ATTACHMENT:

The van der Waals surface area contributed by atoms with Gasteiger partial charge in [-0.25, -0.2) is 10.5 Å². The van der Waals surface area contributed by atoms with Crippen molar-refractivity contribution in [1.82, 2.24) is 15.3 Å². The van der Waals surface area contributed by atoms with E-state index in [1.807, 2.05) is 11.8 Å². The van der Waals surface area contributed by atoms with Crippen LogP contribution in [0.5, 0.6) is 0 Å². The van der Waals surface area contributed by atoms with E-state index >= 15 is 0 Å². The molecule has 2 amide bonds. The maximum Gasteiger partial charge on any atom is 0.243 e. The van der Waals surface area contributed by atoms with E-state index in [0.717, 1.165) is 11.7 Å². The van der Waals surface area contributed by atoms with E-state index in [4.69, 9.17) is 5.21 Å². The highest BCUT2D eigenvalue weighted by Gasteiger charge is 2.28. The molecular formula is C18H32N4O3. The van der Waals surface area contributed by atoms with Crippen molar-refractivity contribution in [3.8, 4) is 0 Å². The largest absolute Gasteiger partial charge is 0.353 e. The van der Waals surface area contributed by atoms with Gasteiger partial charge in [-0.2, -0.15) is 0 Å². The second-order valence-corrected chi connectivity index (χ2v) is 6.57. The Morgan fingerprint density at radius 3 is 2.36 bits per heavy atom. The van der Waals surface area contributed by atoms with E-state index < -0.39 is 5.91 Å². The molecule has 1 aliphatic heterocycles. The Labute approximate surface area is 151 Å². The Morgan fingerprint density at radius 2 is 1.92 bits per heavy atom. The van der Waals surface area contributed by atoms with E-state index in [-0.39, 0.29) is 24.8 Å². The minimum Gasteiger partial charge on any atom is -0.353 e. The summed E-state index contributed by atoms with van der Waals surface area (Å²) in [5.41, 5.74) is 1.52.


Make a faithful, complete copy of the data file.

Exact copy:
The van der Waals surface area contributed by atoms with Gasteiger partial charge in [-0.25, -0.2) is 10.5 Å². The van der Waals surface area contributed by atoms with Crippen molar-refractivity contribution in [1.82, 2.24) is 15.3 Å². The van der Waals surface area contributed by atoms with E-state index in [1.807, 2.05) is 11.8 Å². The van der Waals surface area contributed by atoms with Crippen LogP contribution in [0.5, 0.6) is 0 Å². The van der Waals surface area contributed by atoms with E-state index >= 15 is 0 Å². The molecule has 2 amide bonds. The maximum Gasteiger partial charge on any atom is 0.243 e. The van der Waals surface area contributed by atoms with E-state index in [0.717, 1.165) is 11.7 Å². The van der Waals surface area contributed by atoms with E-state index in [4.69, 9.17) is 5.21 Å². The highest BCUT2D eigenvalue weighted by Gasteiger charge is 2.28. The molecular formula is C18H32N4O3. The van der Waals surface area contributed by atoms with Crippen molar-refractivity contribution in [3.8, 4) is 0 Å². The largest absolute Gasteiger partial charge is 0.353 e. The van der Waals surface area contributed by atoms with Gasteiger partial charge in [-0.2, -0.15) is 0 Å². The second-order valence-corrected chi connectivity index (χ2v) is 6.57. The Morgan fingerprint density at radius 3 is 2.36 bits per heavy atom. The van der Waals surface area contributed by atoms with E-state index < -0.39 is 5.91 Å². The molecule has 1 aliphatic heterocycles. The Labute approximate surface area is 151 Å². The Morgan fingerprint density at radius 2 is 1.92 bits per heavy atom. The van der Waals surface area contributed by atoms with E-state index in [-0.39, 0.29) is 24.8 Å². The minimum Gasteiger partial charge on any atom is -0.353 e. The summed E-state index contributed by atoms with van der Waals surface area (Å²) in [5.41, 5.74) is 1.52.